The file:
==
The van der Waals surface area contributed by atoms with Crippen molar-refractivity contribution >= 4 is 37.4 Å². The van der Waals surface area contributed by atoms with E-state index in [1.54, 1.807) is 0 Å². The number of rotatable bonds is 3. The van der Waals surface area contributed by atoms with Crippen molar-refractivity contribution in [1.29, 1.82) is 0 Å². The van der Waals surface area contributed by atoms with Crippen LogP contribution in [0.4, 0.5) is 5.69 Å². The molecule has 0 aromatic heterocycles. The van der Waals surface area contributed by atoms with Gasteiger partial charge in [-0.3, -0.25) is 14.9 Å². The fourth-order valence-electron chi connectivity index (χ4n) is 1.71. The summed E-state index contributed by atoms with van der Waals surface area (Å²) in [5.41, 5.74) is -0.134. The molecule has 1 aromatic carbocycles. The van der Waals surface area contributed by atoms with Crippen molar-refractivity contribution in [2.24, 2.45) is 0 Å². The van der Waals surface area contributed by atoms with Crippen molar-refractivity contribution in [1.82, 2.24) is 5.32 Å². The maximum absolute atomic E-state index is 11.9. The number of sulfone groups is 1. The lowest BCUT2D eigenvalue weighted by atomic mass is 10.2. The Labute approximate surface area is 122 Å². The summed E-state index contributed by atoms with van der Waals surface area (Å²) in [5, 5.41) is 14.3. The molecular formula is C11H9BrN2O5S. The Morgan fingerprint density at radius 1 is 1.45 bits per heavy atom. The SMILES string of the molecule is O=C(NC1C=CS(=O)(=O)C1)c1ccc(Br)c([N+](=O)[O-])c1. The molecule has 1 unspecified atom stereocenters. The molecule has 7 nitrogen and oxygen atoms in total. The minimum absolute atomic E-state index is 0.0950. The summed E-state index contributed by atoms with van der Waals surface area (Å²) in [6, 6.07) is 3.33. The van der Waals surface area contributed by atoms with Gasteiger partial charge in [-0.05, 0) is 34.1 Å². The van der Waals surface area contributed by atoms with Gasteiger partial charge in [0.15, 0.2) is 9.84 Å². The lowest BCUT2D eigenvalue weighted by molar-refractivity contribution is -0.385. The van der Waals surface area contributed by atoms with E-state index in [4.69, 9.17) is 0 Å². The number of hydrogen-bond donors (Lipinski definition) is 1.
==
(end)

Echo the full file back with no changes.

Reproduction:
The van der Waals surface area contributed by atoms with Crippen molar-refractivity contribution >= 4 is 37.4 Å². The van der Waals surface area contributed by atoms with E-state index in [1.54, 1.807) is 0 Å². The number of rotatable bonds is 3. The van der Waals surface area contributed by atoms with Crippen molar-refractivity contribution in [1.29, 1.82) is 0 Å². The van der Waals surface area contributed by atoms with Crippen LogP contribution in [0.4, 0.5) is 5.69 Å². The molecule has 0 aromatic heterocycles. The van der Waals surface area contributed by atoms with Gasteiger partial charge in [-0.3, -0.25) is 14.9 Å². The fourth-order valence-electron chi connectivity index (χ4n) is 1.71. The summed E-state index contributed by atoms with van der Waals surface area (Å²) in [5.41, 5.74) is -0.134. The molecule has 1 aromatic carbocycles. The van der Waals surface area contributed by atoms with Crippen molar-refractivity contribution in [2.24, 2.45) is 0 Å². The van der Waals surface area contributed by atoms with Crippen molar-refractivity contribution in [1.82, 2.24) is 5.32 Å². The maximum absolute atomic E-state index is 11.9. The number of sulfone groups is 1. The lowest BCUT2D eigenvalue weighted by atomic mass is 10.2. The Labute approximate surface area is 122 Å². The summed E-state index contributed by atoms with van der Waals surface area (Å²) in [5, 5.41) is 14.3. The molecular formula is C11H9BrN2O5S. The Morgan fingerprint density at radius 1 is 1.45 bits per heavy atom. The SMILES string of the molecule is O=C(NC1C=CS(=O)(=O)C1)c1ccc(Br)c([N+](=O)[O-])c1. The molecule has 1 unspecified atom stereocenters. The molecule has 7 nitrogen and oxygen atoms in total. The minimum absolute atomic E-state index is 0.0950. The summed E-state index contributed by atoms with van der Waals surface area (Å²) in [6, 6.07) is 3.33. The van der Waals surface area contributed by atoms with Gasteiger partial charge in [-0.05, 0) is 34.1 Å². The van der Waals surface area contributed by atoms with Gasteiger partial charge in [0.15, 0.2) is 9.84 Å². The lowest BCUT2D eigenvalue weighted by molar-refractivity contribution is -0.385. The van der Waals surface area contributed by atoms with E-state index in [4.69, 9.17) is 0 Å². The number of hydrogen-bond donors (Lipinski definition) is 1.